fault based divorce

What to Know About Fault-Based Divorce in Tennessee

When you’ve decided that your marriage is over, it’s essential to understand the decisions you will have to make during the divorce process in Tennessee to ensure that you are making informed decisions during this difficult time. One of the first decisions you must make is whether to file a fault or no-fault divorce.

Filing for a no-fault divorce means neither party is responsible for the marriage’s breakup. Each spouse will move forward after the divorce without holding the other party accountable. These types of divorce are typically much faster and less expensive.

The other option is a fault-based divorce. While many states do not allow fault-based divorces, Tennessee is one of fifteen states in the United States that would enable it. This article will discuss fault-based divorce and the grounds for it in Tennessee.

What is a Fault-Based Divorce in Tennessee?

A fault-based divorce places the blame on one of the parties. In this type of divorce, a judge considers the “fault” of one of the spouses and can hold them financially accountable for the divorce.

The fault doesn’t impact how marital debt or property is divided. Instead, the spouse found “at fault” for the divorce will likely be ordered to pay more in alimony, and child custody may be affected.

Grounds for a Fault-Based Divorce in Tennessee

The grounds for divorce tell the court why you want to get a divorce. You must list the grounds for divorce in your divorce complaint. There are thirteen fault-based grounds for divorce in Tennessee. (Tennessee Code § 36-4-101 (2021))

1. Impotence

The inability to procreate is, in fact, grounds for an at-fault divorce. The impotence must be permanent and incurable.

2. Adultery

Adultery is one of the most common grounds for a fault-based divorce. Adultery claims must be substantiated by evidence such as pictures, videos, or witness statements. However, if you have agreed to the affair, you cannot use adultery as grounds for a fault-based divorce.

3. Bigamy

Tennessee law prohibits being married to more than one person. If you try to get married to a second person while you’re still married, the second marriage will be considered void.

4. Being Convicted of an Infamous Crime

An “infamous” crime deprives you of rights such as voting, citizenship, holding public office, owning a firearm, etc. Examples of infamous crimes can include:

  • Incest
  • Rape
  • Forgery
  • Larceny 

5. Pregnant By Someone Other Than Spouse

The wife may be accused of fault for the marriage’s end if she was pregnant with another man’s child when the couple married. This is only applicable if the husband was unaware of the pregnancy at the time of the marriage.

6. Substance Abuse

Substance abuse includes improperly using narcotics as well as alcoholism. However, if you knew about the substance abuse issue before getting married, this would not qualify as grounds for an at-fault divorce.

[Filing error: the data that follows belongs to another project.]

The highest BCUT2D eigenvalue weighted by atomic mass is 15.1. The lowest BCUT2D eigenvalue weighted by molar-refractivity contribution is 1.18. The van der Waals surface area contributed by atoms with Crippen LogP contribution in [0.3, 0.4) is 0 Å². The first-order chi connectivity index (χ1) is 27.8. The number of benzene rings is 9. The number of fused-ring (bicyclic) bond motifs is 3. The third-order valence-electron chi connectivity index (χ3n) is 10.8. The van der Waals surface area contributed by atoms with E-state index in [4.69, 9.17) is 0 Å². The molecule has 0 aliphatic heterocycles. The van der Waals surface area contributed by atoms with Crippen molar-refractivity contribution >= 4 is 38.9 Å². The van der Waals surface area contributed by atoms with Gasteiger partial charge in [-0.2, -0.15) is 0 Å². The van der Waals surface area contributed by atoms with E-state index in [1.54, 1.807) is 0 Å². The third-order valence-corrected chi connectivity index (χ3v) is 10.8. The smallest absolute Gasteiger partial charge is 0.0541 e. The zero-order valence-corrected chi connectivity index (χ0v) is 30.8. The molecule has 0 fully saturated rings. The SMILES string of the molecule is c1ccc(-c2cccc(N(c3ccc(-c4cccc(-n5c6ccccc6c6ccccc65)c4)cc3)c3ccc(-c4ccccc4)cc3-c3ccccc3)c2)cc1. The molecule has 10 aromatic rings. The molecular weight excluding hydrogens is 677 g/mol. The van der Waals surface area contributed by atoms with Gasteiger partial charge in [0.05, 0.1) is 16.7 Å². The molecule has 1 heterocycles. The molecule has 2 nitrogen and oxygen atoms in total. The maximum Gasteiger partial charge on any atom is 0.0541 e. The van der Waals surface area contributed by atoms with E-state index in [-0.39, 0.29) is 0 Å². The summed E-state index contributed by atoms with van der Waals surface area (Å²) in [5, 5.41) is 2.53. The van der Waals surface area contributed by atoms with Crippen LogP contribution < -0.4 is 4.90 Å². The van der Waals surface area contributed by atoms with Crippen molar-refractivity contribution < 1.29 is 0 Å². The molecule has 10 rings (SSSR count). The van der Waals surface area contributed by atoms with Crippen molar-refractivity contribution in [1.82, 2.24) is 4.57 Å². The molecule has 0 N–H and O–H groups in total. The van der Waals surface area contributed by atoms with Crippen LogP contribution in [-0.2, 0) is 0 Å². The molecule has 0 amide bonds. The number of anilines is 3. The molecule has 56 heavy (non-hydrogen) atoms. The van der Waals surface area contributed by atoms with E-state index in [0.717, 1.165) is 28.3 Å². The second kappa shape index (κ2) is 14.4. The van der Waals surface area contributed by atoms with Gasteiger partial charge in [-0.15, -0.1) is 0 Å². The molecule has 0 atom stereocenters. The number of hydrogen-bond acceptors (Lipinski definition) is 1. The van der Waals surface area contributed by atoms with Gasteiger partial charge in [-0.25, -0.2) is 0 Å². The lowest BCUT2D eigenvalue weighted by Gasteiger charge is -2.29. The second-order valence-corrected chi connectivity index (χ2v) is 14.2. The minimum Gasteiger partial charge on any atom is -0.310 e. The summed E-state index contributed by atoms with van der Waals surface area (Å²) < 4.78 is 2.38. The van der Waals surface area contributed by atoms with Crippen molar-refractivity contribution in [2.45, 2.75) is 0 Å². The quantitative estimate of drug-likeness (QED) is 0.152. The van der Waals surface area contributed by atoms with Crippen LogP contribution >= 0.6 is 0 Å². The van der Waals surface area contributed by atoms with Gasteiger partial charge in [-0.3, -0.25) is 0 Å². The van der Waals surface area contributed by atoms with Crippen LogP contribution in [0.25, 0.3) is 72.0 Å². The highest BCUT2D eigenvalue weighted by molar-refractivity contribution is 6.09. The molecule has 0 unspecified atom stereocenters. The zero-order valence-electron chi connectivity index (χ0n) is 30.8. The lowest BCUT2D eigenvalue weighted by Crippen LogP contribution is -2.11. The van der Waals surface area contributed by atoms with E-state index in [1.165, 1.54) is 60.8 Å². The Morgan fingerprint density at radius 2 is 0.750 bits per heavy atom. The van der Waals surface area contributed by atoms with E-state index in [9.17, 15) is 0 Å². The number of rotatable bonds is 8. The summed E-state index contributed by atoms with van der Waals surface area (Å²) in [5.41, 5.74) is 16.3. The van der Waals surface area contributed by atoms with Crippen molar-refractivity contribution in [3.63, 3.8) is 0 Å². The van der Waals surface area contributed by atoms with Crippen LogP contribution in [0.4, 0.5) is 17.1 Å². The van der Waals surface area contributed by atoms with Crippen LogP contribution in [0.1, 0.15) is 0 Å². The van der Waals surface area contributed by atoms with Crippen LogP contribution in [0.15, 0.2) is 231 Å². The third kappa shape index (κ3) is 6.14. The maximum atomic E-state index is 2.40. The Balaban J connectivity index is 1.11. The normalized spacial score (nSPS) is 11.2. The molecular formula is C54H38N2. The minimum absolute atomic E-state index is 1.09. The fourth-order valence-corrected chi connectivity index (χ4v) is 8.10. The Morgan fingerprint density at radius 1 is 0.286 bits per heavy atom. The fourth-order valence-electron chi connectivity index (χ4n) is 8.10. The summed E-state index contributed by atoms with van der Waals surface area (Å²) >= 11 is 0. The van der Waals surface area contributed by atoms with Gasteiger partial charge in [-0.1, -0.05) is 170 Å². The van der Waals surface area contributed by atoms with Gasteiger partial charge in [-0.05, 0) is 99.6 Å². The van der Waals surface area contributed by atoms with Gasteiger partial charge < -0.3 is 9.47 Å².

7. Desertion

It is considered desertion if a spouse willfully abandons their spouse for two years or more. There can be no communication during this timeframe to be considered desertion.

8. Refusal to Move

Refusing to move to a different state with your spouse is grounds for a fault-based divorce. Without a reasonable cause for refusing to move, you have two years from the date of your marriage to move in with your spouse.

9. Long-Term Separation

Long-term separation is defined as being separated for over two years, not having any children, and have not cohabitated during that time. This grounds for divorce can also be used to get a no-fault divorce.

10. Intolerable Behavior

A spouse who has been neglectful, hateful, rude, or abusive constantly to their spouse may be found at fault for a divorce. These actions would render the victim’s spouse’s life “intolerable.”

11. Attempted Murder

Attempted murder must be malicious and intentional. This could also lead to a felony conviction.

12. Cruel and Inhumane Treatment

These grounds for a fault-based divorce cover emotional and physical abuse. Some treatments this covers include assault, any form of domestic violence, and the failure to provide appropriate living conditions.

13. Convicted of a Felony

A felony conviction is a charge that results in at least a year in prison. The spouse must have been charged, convicted, and issued a sentence for this to qualify as grounds for a fault-based divorce.

Tennessee’s Waiting Period for a Divorce

Tennessee law requires a 60-day waiting period before finalizing a divorce, regardless of whether it is fault-based or no-fault. During this time, the parties are encouraged to explore counseling, mediation, or collaborative divorce options to resolve their issues and help minimize conflict amicably.

Turn to Attorney Hunter Fowler For Reliable Legal Representation During Your Divorce

When deciding whether or not to file for a fault-based divorce, couples should consider the potential consequences and the alternatives. Divorce can be very time-consuming and expensive to begin with. While placing blame for the marriage’s downfall may give the filing spouse a sense of validation or justice, it can also create animosity between the parties and be more expensive to resolve.

Attorney Hunter Fowler is a Murfreesboro divorce attorney with extensive experience providing legal services to individuals in your situation. He will guide you through the divorce process and make it seamless. Hunter will do what it takes to ensure you are heard, and your needs are met.

Contact us today for a consultation.